Photo Credit: Holland Ford
Welcome to the first installment of the Texas Takeover, readers! There’s been something in the water over in Texas that, when it comes to death metal in more recent years, has been completely overflowing with a style of heaviness that is utterly lethal.
Each week, this column will feature a Q&A with a “next generation” death metal representative from the Lone Star State. Through a series of questions, we look to uncover what connects these death metal acts from various cities around the state. We dig into details about specific members musical upbringing, local inspirations, and the various characteristics that make up the spirit of Texas death metal.
So without further ado, it is my pleasure to introduce vocalist/guitarist Phil, of Lubbock, Texas death metal act, Fleshrot. Hammering forth with a raw, heavy tone, and a horror-infused aesthetic on their Demo 2020, Fleshrot have plans for a new release, but plan to keep things barebones and decomposed.
What are some of the things you cherish about having grown up in Texas?
I grew up all over the state. We moved around several times while I was growing up. Most of my upbringing was in small towns in Texas no ones ever heard of. Growing up in those areas, it was all about hard work. Mostly everyone who has anything worked for it and earned it. Living in West Texas the past 15 years of my life has solidified that even more for me. Texans are hard working, determined people and I’ve carried that influence with me throughout my life.
Was it common for a lot of you musicians to grow up in a household with music playing? If so, what sorts of music were you hearing at a young age?
There was always music around growing up. My dad was a Baptist preacher until I was about 8 and I remember going to these big ass parties in a barn on Saturday nights, that someone in the church would put on. They’d barbecue and bands would play, mostly covering classic country songs and the current hits at the time. There was a lot of Willie Nelson, George Strait, Waylon Jennings. All Texas legends.
I remember sitting in and listening to all the older guys play spoons, washboard, all the old classic shit in a circle. Those nights out there were my first taste of live music and I was immediately hooked from a young age. I think the culture of music in Texas, no matter the genre, is a special thing. If you’re from Texas you’ve got attitude in your songs. It just comes out.
If you can recall, what were your parents’ reactions to the death metal style upon first hearing it? Was this something that they grew to understand or still can’t get into?
My dad, before he passed, wasn’t too into it. He was the reason I got into metal though, showing me Boston and Black Sabbath at a young age to mix in with the Willie Nelson, but he never cared for the vocals (haha). My mom knows that I love it and it makes me happy, so she supports whatever I do with it. She’s not gonna be putting on Scream Bloody Gore anytime soon that’s for sure, though.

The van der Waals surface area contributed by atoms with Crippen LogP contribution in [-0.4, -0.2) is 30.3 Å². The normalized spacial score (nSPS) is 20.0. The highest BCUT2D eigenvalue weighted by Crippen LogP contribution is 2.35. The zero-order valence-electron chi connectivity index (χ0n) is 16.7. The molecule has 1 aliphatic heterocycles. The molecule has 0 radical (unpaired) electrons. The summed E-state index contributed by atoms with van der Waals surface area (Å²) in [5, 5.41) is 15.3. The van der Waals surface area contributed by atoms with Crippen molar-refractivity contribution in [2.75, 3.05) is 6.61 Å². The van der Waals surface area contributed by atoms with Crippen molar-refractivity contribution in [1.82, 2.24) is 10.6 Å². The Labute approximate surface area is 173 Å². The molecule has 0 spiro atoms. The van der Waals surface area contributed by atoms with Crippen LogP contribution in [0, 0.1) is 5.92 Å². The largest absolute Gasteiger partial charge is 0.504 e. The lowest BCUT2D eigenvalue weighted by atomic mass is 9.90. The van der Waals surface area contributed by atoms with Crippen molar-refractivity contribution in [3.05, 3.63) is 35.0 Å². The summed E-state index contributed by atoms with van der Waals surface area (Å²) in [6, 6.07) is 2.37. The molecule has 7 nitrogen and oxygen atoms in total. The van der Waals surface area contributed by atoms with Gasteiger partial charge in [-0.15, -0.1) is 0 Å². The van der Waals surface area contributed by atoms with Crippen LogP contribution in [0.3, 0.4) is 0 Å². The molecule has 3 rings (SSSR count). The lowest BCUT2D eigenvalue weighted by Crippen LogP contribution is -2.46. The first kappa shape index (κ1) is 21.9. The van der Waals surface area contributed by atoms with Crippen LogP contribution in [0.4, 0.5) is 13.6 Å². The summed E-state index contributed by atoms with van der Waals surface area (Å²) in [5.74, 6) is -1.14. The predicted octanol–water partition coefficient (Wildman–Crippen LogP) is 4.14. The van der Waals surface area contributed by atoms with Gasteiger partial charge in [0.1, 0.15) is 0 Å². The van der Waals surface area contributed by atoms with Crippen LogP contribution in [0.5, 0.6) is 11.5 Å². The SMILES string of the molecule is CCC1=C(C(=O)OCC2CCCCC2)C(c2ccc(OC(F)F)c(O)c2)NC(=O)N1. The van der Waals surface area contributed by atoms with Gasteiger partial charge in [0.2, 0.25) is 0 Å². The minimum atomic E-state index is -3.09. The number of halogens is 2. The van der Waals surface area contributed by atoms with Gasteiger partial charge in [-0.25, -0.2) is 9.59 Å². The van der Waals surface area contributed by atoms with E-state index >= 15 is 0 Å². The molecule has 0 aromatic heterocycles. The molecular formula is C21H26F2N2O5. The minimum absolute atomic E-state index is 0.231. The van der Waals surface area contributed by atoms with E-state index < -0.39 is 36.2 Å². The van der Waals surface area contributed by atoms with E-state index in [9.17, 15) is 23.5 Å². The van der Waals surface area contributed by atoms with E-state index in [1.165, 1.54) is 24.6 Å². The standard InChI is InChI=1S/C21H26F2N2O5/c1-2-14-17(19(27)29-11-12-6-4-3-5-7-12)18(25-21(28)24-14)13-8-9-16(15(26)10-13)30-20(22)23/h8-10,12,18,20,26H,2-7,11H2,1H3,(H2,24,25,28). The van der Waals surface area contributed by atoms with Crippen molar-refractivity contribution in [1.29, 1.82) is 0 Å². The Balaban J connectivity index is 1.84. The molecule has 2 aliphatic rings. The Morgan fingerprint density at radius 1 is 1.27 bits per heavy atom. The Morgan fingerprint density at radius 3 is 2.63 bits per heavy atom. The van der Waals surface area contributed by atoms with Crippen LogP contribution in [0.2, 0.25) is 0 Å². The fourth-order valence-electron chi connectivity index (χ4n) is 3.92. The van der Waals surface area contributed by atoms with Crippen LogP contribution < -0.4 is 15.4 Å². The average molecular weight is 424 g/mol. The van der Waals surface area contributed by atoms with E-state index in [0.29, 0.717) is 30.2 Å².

If you were to think about it for a moment, what are the core elements that make up the collective sound Texas death metal sound?
It’s that Texas Attitude. Take no shit, gas pedal to the fuckin’ floorboard mentality. Texas strives to be the most extreme in everything and with death metal, and really just metal as a whole, Texas knows how to take it to another level, all while staying true to the core elements that define the genres we play. The respect and loyalty Texans have for the bands from here is hard to beat.
A lot of the bands I enjoy from Texas as of late are extremely heavy and in-your-face, what do you guys attribute that to? Is Pantera held in high regard as a big influence for that throwback groove? And on the death metal side of things, what bands do you find yourselves more drawn to?
Again, just bring the attitude that Texas has. That will always influence the songs. Pantera had that attitude and for us personally they’re held in very high regard. We’ve all been Pantera fans for a long time. Death metal wise though, I find myself leaning towards the classics. I love the old demos and could search YouTube for days just listening to old shit like that. I love fast shit, but I usually find myself listening to the more doom side of death metal more. I love funeral doom, death doom, all that slow, dismal, agonizing shit.
Who would you consider as local (hometown or statewide) trailblazers for the genre of death metal and was the fact that these bands were from your home state an inspiration for you to grow as a band?
I would say bands like Devourment and Imprecation are trailblazers for everyone in the state. Texas has so many bands that it’s hard to name them all. Bands like Devourment, Mammoth Grinder, and Insect Warfare doing the things they’ve done, has been a huge influence on us.
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In what ways have you guys thrived or continued your mission as a band during the pandemic of 2020, and what are your hopes for the future of your band ahead?
We started in August 2019, so we were barely a band pre-pandemic (haha). Everything we’ve done as a band has happened during this shitty time. We’ve been very busy though, we’re currently recording our first full length. That will be out on Me Saco Un Ojo Records/Desert Wastelands Productions sometime this year. We want to do some light touring if that’s ever possible again, as well. Other than that our goal is to just continue to make corpse rattling, gut-wrenching death metal.